These problems are not a new issue in Hollywood’s global productions. In 2021, UNI Global Union, which represents 20 million film, TV, and arts workers worldwide, released a report recounting the many problems faced by global production personnel. The study recommended minimum standards be set for film and TV workers worldwide, including adequate daily and weekly rest time, meal breaks, and health care.
One consistent theme I’ve heard from workers unhappy with working conditions is that they aren’t necessarily in favor of seeing their local production scene embrace unionization. In part because many local governments have a very strong anti-union stance. This means that workers attempting to organize face pushback on both employer and political fronts. “Unions aren’t the answer,” said another crew member located in Hungary. Working conditions would improve immensely if local producers would just set some minimum work guidelines and stick to them.
“I often hear that we don’t need a union because the country’s industry is small and that closeness provides peer pressure which reinforces safety and adequate pay,” said the crew member. “The reality is that yes, it’s a small scene here. But that means that you can’t afford to say no, even if someone is taking advantage of you. Peer pressure really means you can’t afford to be seen as a troublemaker if you hope to be hired in the future.”
The reluctance to go public with complaints can make it much more difficult to accurately assess the relative safety of a set when a serious accident does take place. A fire stunt mishap on the set of Gladiator 2 in Morocco left six crew members burned with what Paramount later described as “non-life threatening injuries” on June 8th. No other details of the accident have been made public and aside from a statement released just after the accident, the studio and production companies have declined to comment further.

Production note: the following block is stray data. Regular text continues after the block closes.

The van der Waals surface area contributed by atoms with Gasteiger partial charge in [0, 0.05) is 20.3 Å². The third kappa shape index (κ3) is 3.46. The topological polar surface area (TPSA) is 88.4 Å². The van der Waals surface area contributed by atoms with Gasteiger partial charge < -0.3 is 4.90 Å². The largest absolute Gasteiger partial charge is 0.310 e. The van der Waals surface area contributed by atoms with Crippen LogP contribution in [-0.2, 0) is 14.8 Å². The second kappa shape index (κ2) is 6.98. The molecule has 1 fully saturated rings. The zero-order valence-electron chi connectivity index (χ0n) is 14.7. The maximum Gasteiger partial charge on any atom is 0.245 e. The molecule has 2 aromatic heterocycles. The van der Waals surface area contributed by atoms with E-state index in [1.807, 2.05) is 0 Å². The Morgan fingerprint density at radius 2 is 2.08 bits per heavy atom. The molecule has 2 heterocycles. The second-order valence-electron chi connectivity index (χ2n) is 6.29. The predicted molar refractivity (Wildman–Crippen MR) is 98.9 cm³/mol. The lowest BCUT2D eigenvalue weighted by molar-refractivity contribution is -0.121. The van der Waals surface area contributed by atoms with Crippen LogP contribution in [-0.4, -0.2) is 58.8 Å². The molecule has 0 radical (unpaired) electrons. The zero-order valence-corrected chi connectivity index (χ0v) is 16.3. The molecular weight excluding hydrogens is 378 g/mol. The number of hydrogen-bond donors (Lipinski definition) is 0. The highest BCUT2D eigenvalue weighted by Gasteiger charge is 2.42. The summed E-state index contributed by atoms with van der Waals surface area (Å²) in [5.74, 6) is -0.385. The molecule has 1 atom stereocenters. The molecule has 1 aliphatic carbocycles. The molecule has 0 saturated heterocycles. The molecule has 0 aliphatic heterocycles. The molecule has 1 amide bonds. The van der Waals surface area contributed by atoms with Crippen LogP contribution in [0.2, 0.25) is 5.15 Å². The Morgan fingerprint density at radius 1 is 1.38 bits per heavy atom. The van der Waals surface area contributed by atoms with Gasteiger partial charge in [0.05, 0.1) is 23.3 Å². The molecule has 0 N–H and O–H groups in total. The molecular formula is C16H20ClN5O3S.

But despite many Hollywood productions using locations in Morocco in recent years, there have been ongoing complaints from local crews about working conditions.
There’s no way to know if the accident on Gladiator 2 was just an unfortunate set mishap or an indication of a deeper ongoing problem. The reporter recently spoke with someone from the Moroccan Union of Dramatic Arts professionals (SMPAD), who declined to discuss that specific accident. The reporter was told in the background that safety concerns on the set had been passed on to the organization. Given the organization’s lack of influence in the local industry and the Moroccan government’s stated desire to ensure the country is “production friendly,” it seems unlikely that outsiders will ever have a sense of what might have happened on the set.
These problems are still off the radar for most of the people in Hollywood, even those working on some of these non-union sets, and they aren’t likely to be covered by the local press, in part because most of these countries have fledgling entertainment industries with little or no local entertainment industry press outlets.
These are the challenges that face performers, crew, and other trade professionals in many countries.
Edited by Judy J. Rotich and Virginia Van Zandt